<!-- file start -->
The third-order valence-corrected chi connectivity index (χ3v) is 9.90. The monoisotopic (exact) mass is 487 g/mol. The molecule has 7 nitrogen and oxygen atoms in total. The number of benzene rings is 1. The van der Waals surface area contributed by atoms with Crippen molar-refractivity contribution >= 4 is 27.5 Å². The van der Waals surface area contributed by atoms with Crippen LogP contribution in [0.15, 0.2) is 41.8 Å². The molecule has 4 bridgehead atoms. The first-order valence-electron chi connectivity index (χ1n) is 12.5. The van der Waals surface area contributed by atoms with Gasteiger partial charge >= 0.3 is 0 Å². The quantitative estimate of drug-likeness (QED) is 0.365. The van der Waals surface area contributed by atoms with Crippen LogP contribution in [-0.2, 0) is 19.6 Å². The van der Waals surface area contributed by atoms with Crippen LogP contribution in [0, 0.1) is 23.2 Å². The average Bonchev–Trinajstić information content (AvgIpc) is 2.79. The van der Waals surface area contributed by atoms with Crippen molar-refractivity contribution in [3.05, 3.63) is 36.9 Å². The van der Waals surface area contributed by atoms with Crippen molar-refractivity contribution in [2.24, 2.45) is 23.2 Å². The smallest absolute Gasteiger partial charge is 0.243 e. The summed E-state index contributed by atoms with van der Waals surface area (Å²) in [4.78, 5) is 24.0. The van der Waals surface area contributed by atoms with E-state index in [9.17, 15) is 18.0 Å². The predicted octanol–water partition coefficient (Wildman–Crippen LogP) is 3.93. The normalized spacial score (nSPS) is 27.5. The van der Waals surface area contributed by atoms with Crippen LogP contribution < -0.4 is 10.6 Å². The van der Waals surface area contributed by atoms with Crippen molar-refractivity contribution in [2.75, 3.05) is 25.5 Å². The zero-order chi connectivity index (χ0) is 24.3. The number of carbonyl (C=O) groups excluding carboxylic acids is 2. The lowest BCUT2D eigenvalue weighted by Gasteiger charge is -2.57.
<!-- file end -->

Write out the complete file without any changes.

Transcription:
The third-order valence-corrected chi connectivity index (χ3v) is 9.90. The monoisotopic (exact) mass is 487 g/mol. The molecule has 7 nitrogen and oxygen atoms in total. The number of benzene rings is 1. The van der Waals surface area contributed by atoms with Crippen molar-refractivity contribution >= 4 is 27.5 Å². The van der Waals surface area contributed by atoms with Crippen LogP contribution in [0.15, 0.2) is 41.8 Å². The molecule has 4 bridgehead atoms. The first-order valence-electron chi connectivity index (χ1n) is 12.5. The van der Waals surface area contributed by atoms with Gasteiger partial charge >= 0.3 is 0 Å². The quantitative estimate of drug-likeness (QED) is 0.365. The van der Waals surface area contributed by atoms with Crippen LogP contribution in [-0.2, 0) is 19.6 Å². The van der Waals surface area contributed by atoms with Crippen LogP contribution in [0, 0.1) is 23.2 Å². The average Bonchev–Trinajstić information content (AvgIpc) is 2.79. The van der Waals surface area contributed by atoms with Crippen molar-refractivity contribution in [3.05, 3.63) is 36.9 Å². The van der Waals surface area contributed by atoms with Crippen molar-refractivity contribution in [2.24, 2.45) is 23.2 Å². The smallest absolute Gasteiger partial charge is 0.243 e. The summed E-state index contributed by atoms with van der Waals surface area (Å²) in [4.78, 5) is 24.0. The van der Waals surface area contributed by atoms with E-state index in [9.17, 15) is 18.0 Å². The predicted octanol–water partition coefficient (Wildman–Crippen LogP) is 3.93. The normalized spacial score (nSPS) is 27.5. The van der Waals surface area contributed by atoms with Crippen LogP contribution < -0.4 is 10.6 Å². The van der Waals surface area contributed by atoms with Crippen molar-refractivity contribution in [2.75, 3.05) is 25.5 Å². The zero-order chi connectivity index (χ0) is 24.3. The number of carbonyl (C=O) groups excluding carboxylic acids is 2. The lowest BCUT2D eigenvalue weighted by Gasteiger charge is -2.57.